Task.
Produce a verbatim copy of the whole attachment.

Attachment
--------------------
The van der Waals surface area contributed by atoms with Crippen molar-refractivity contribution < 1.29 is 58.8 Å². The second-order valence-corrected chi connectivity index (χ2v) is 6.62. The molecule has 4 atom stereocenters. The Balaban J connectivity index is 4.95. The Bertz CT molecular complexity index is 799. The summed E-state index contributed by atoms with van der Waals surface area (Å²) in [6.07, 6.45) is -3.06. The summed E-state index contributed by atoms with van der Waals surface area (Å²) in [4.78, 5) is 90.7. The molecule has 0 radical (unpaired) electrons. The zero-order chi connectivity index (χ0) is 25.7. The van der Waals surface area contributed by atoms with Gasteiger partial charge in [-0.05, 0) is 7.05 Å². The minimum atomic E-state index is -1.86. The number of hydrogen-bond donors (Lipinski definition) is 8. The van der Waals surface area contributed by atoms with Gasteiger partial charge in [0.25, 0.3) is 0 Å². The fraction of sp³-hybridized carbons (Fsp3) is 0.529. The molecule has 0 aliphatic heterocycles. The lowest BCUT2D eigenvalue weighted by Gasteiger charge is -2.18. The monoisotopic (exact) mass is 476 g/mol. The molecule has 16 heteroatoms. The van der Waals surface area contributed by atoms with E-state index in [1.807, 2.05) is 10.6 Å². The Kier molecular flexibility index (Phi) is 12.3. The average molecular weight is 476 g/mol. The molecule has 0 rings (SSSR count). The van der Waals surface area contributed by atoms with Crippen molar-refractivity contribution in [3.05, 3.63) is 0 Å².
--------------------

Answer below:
The van der Waals surface area contributed by atoms with Crippen molar-refractivity contribution < 1.29 is 58.8 Å². The second-order valence-corrected chi connectivity index (χ2v) is 6.62. The molecule has 4 atom stereocenters. The Balaban J connectivity index is 4.95. The Bertz CT molecular complexity index is 799. The summed E-state index contributed by atoms with van der Waals surface area (Å²) in [6.07, 6.45) is -3.06. The summed E-state index contributed by atoms with van der Waals surface area (Å²) in [4.78, 5) is 90.7. The molecule has 0 radical (unpaired) electrons. The zero-order chi connectivity index (χ0) is 25.7. The van der Waals surface area contributed by atoms with Gasteiger partial charge in [-0.05, 0) is 7.05 Å². The minimum atomic E-state index is -1.86. The number of hydrogen-bond donors (Lipinski definition) is 8. The van der Waals surface area contributed by atoms with Gasteiger partial charge in [0.25, 0.3) is 0 Å². The fraction of sp³-hybridized carbons (Fsp3) is 0.529. The molecule has 0 aliphatic heterocycles. The lowest BCUT2D eigenvalue weighted by Gasteiger charge is -2.18. The monoisotopic (exact) mass is 476 g/mol. The molecule has 16 heteroatoms. The van der Waals surface area contributed by atoms with E-state index in [1.807, 2.05) is 10.6 Å². The Kier molecular flexibility index (Phi) is 12.3. The average molecular weight is 476 g/mol. The molecule has 0 rings (SSSR count). The van der Waals surface area contributed by atoms with Crippen molar-refractivity contribution in [3.05, 3.63) is 0 Å².